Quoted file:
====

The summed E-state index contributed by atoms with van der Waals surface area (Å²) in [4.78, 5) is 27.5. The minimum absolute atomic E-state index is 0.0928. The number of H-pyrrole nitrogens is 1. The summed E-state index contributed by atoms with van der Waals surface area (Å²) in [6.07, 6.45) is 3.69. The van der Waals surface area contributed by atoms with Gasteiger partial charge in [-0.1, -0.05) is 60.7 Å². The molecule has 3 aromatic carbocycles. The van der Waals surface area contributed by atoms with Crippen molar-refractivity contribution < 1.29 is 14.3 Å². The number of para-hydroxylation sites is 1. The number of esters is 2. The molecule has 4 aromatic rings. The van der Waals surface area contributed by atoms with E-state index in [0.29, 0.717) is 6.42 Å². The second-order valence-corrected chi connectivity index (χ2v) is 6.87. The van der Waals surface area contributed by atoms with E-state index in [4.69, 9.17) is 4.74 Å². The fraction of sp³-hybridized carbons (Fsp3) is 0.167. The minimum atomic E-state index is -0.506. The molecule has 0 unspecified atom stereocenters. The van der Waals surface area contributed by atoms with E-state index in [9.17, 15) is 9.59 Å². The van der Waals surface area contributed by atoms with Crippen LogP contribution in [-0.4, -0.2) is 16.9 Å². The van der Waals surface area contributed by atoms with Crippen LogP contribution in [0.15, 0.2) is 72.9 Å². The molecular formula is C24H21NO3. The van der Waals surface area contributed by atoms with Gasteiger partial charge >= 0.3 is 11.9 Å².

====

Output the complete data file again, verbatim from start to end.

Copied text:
The summed E-state index contributed by atoms with van der Waals surface area (Å²) in [4.78, 5) is 27.5. The minimum absolute atomic E-state index is 0.0928. The number of H-pyrrole nitrogens is 1. The summed E-state index contributed by atoms with van der Waals surface area (Å²) in [6.07, 6.45) is 3.69. The van der Waals surface area contributed by atoms with Gasteiger partial charge in [-0.1, -0.05) is 60.7 Å². The molecule has 3 aromatic carbocycles. The van der Waals surface area contributed by atoms with Crippen molar-refractivity contribution < 1.29 is 14.3 Å². The number of para-hydroxylation sites is 1. The number of esters is 2. The molecule has 4 aromatic rings. The van der Waals surface area contributed by atoms with E-state index in [0.29, 0.717) is 6.42 Å². The second-order valence-corrected chi connectivity index (χ2v) is 6.87. The van der Waals surface area contributed by atoms with E-state index in [4.69, 9.17) is 4.74 Å². The fraction of sp³-hybridized carbons (Fsp3) is 0.167. The minimum atomic E-state index is -0.506. The molecule has 0 unspecified atom stereocenters. The van der Waals surface area contributed by atoms with E-state index in [9.17, 15) is 9.59 Å². The van der Waals surface area contributed by atoms with Crippen LogP contribution in [-0.4, -0.2) is 16.9 Å². The van der Waals surface area contributed by atoms with Crippen LogP contribution in [0.15, 0.2) is 72.9 Å². The molecular formula is C24H21NO3. The van der Waals surface area contributed by atoms with Gasteiger partial charge >= 0.3 is 11.9 Å².